Why behavioral prescriptions are bullshit

At 5:04 PM on Fri, Apr 20, 2012 (oh, the magical/horrific specificity of digital records!),  I emailed the following to my brother:


I woke up this morning realizing that we obviously need to start writing a brother-sister tag-team relationship advice column. Not because either of us has really demonstrated any long-term relationship success (ha), but because it would be awesome. I can smell the book deal already!

Your 3 Things (“things”??? do you have a better name for them?):

  1. Honesty.
  2. Accountability.
  3. No Bullshit.
  4. (I would add compassion, ie, you give people the benefit of the doubt, but these are your things, not mine…)

He’s been talking about his three things for years. Not sure why I decided to add my own on that particular day, but that’s the kind of thing annoying big sisters do.

I then wrote up my own 4 Prescriptions for Healthy Relationships (be it with romantic partners, parents, colleagues):

1. Know what you want.

This is harder than it sounds. It requires a high degree of self-awareness. It can refer to things as simple as “I want to be by myself tonight” or as complicated as “I want to keep the relationship open while you leave the country for three months.” Note that what you want is by no means fixed; in fact, it probably changes all the time. Which makes it even more crucial that you have enough self-awareness to keep digging beneath the surface to find out what YOU want at any given moment, not what you think you’re supposed to want because that’s what society and everyone else tells you you’re supposed to want. That’s the Myth of Normal: normal does not exist. Give up your attachment to any belief that there’s a way that you, or anything, “should” be.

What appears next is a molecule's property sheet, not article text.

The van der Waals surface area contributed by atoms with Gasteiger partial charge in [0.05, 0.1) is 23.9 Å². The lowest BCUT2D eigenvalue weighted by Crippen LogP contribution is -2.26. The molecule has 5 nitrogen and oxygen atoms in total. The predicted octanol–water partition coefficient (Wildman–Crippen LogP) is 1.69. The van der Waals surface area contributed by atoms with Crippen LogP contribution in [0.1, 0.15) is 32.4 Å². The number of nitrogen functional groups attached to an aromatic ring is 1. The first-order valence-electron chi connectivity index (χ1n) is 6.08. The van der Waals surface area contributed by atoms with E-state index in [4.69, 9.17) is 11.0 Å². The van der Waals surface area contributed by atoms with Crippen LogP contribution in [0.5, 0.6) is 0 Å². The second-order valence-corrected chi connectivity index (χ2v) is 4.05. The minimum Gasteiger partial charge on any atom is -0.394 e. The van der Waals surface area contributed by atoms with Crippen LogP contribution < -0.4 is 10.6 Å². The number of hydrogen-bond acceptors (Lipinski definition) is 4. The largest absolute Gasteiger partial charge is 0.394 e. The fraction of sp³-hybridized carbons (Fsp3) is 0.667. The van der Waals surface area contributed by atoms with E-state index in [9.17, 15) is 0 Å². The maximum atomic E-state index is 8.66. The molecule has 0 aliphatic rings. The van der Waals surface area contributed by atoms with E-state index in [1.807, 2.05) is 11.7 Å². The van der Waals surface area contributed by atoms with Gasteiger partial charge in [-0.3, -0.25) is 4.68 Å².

2. Ask for what you want.

This one builds on the last one, as you can’t ask for something you are not already aware of. Asking for what you want requires taking a risk that you won’t get the answer you want, or that you might upset someone. Many, many people are so afraid of upsetting people or opening up challenging conversations that they never ask for what they want. Unfortunately, not asking for what you want severely decreases the chances that you’ll get it, and not getting what you want breeds resentment. Then you’re cranky. And if you don’t have the skill or willingness to communicate what you want, it’s probably also true that you don’t have the skill or willingness to communicate why you’re cranky and lashing out, and everybody loses. And no, you cannot expect the other person to magically know what you want without your having stated it. That goes back to the Myth of Normal.

3. Care what the other person wants, and ask them about it.

If you genuinely don’t care, well, you’re an asshole, and there’s nothing I can do to help you. But chances are you do care. Again, I will refer to the Myth of Normal: you cannot assume that you know what the other person wants, and the only way to find out exactly what they want is to ask. If you don’t ask, the net result is the same as not caring in the first place: you don’t know, and even if you have the best intentions and are trying Really Hard, there’s a strong chance you’re being an asshole simply because you have no idea if you’re doing something that actually satisfies what the other person wants. Once you’ve asked, then you have to let the person answer without interrupting or getting defensive about what they’re saying, and actually hear what they’re saying. You also have to ask clarifying questions if there’s something you don’t understand; you can’t just tell the person they’re wrong or unreasonable.

4. Negotiate a mutually-agreeable solution.

The prerequisites for this step are that you believe it is actually possible to reach a mutually-agreeable solution that meets both people’s needs, and that you care enough about the relationship to find it. Necessary ingredients for healthy negotiation include clarifying questions, genuine offers, suggestions for potential solutions, or combinations thereof (eg “Why do you want to be alone?” “What could I do to make you feel better about my going away for three months?” “If we do our own thing tonight, could we make a plan to hang out tomorrow afternoon?”)… and a willingness to consider possibilities that you have not thought of before. This is particularly important because the solutions you came up with by yourself, before talking to the other person, likely did not take their stuff into account At All. And they might ask you some clarifying questions that will help you understand why you were really want what you wanted, which could take the solutions into a whole new direction.